Terry Eagleton has become one of my go-to authors for pure enjoyment in reading, as he takes on loaded topics with wit, humor and penetrating insight. He had the audacity to pen a book called “The Meaning of Life,” from which this quote comes:
Religious fundamentalism is the neurotic anxiety that without a Meaning of meanings, there is no meaning at all. It is simply the flip side of nihilism. Underlying this assumption is the house-of-cards view of life: flick away the one at the bottom, and the whole fragile structure comes fluttering down. Someone who thinks this way is simply the prisoner of a metaphor. In fact, a great many believers reject this view. No sensitive, intelligent religious believer imagines that non-believers are bound to be mired in total absurdity. Nor are they bound to believe that because there is a God, the meaning of life becomes luminously clear. On the contrary, some of those with religious faith believe that God’s presence makes the world more mysteriously unfathomable, not less. If he does have a purpose, it is remarkably impenetrable. God is not in that sense the answer to a problem. He tends to thicken things rather render them self-evident.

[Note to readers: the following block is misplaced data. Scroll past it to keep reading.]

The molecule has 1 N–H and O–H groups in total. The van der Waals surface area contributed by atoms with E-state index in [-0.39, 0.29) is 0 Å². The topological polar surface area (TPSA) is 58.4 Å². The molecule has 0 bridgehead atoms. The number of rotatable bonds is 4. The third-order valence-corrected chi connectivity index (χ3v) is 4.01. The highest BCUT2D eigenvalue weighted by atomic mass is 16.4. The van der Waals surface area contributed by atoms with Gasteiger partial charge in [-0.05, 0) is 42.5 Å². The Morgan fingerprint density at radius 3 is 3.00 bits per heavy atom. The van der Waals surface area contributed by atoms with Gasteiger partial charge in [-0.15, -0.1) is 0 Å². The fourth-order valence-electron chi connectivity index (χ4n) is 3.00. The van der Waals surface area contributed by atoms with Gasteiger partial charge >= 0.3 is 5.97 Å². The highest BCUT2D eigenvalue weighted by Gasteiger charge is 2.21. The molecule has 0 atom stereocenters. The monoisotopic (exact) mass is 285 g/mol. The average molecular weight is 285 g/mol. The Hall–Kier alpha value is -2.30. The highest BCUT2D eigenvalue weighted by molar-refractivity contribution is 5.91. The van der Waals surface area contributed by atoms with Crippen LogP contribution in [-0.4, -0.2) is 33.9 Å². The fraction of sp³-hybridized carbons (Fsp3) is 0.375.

Eagleton, The Meaning of Life, 77.
The last part of that paragraph resonates perfectly with me. When I first became a Christian, I was utterly convinced that life now made perfect sense, and I knew what the meaning of (my) life was. I now see that, firstly, it would be difficult not to see more clearly after I ceased abusing enough drugs to fell an elephant. Secondly, my simple confidence in the meaning of life is no longer simple, but rather assailed with anxiety, doubt, and not a little fear. And this is because of my faith in God.
God seems to have delighted in turning my life upside down, not in just a supposedly instantaneous moment of salvation, but in a style more akin to a car crash that lasts for years and years. Any notion of stability is simply a reprieve from the tumult bound to break in at any second. I don’t know which way is up, and it’s all God’s fault.
I wouldn’t have it any other way.